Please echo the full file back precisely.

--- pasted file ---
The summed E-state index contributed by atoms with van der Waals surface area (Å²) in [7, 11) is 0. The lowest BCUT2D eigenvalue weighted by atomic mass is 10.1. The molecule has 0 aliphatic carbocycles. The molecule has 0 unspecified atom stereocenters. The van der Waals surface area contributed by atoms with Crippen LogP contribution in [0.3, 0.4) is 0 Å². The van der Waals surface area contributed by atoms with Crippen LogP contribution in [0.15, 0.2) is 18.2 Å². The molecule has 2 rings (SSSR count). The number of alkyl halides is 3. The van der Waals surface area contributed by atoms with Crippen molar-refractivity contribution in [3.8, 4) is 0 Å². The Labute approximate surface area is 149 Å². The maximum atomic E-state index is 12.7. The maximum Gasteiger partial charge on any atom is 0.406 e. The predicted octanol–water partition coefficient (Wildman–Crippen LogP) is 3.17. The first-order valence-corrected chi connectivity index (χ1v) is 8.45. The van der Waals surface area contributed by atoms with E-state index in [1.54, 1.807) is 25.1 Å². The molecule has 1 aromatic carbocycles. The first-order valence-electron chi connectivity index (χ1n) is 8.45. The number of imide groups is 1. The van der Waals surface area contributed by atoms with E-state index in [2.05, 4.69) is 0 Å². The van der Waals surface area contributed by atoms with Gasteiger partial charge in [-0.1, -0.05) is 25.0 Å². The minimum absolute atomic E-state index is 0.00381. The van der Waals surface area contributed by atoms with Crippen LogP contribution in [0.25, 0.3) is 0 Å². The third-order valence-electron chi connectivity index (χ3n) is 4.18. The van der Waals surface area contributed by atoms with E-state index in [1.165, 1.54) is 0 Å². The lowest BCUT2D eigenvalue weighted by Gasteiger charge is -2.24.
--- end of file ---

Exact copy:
The summed E-state index contributed by atoms with van der Waals surface area (Å²) in [7, 11) is 0. The lowest BCUT2D eigenvalue weighted by atomic mass is 10.1. The molecule has 0 aliphatic carbocycles. The molecule has 0 unspecified atom stereocenters. The van der Waals surface area contributed by atoms with Crippen LogP contribution in [0.3, 0.4) is 0 Å². The van der Waals surface area contributed by atoms with Crippen LogP contribution in [0.15, 0.2) is 18.2 Å². The molecule has 2 rings (SSSR count). The number of alkyl halides is 3. The van der Waals surface area contributed by atoms with Crippen molar-refractivity contribution in [3.8, 4) is 0 Å². The Labute approximate surface area is 149 Å². The maximum atomic E-state index is 12.7. The maximum Gasteiger partial charge on any atom is 0.406 e. The predicted octanol–water partition coefficient (Wildman–Crippen LogP) is 3.17. The first-order valence-corrected chi connectivity index (χ1v) is 8.45. The van der Waals surface area contributed by atoms with E-state index in [1.54, 1.807) is 25.1 Å². The molecule has 1 aromatic carbocycles. The first-order valence-electron chi connectivity index (χ1n) is 8.45. The number of imide groups is 1. The van der Waals surface area contributed by atoms with E-state index in [2.05, 4.69) is 0 Å². The van der Waals surface area contributed by atoms with Gasteiger partial charge in [-0.1, -0.05) is 25.0 Å². The minimum absolute atomic E-state index is 0.00381. The van der Waals surface area contributed by atoms with Crippen LogP contribution in [0.25, 0.3) is 0 Å². The third-order valence-electron chi connectivity index (χ3n) is 4.18. The van der Waals surface area contributed by atoms with E-state index in [1.165, 1.54) is 0 Å². The lowest BCUT2D eigenvalue weighted by Gasteiger charge is -2.24.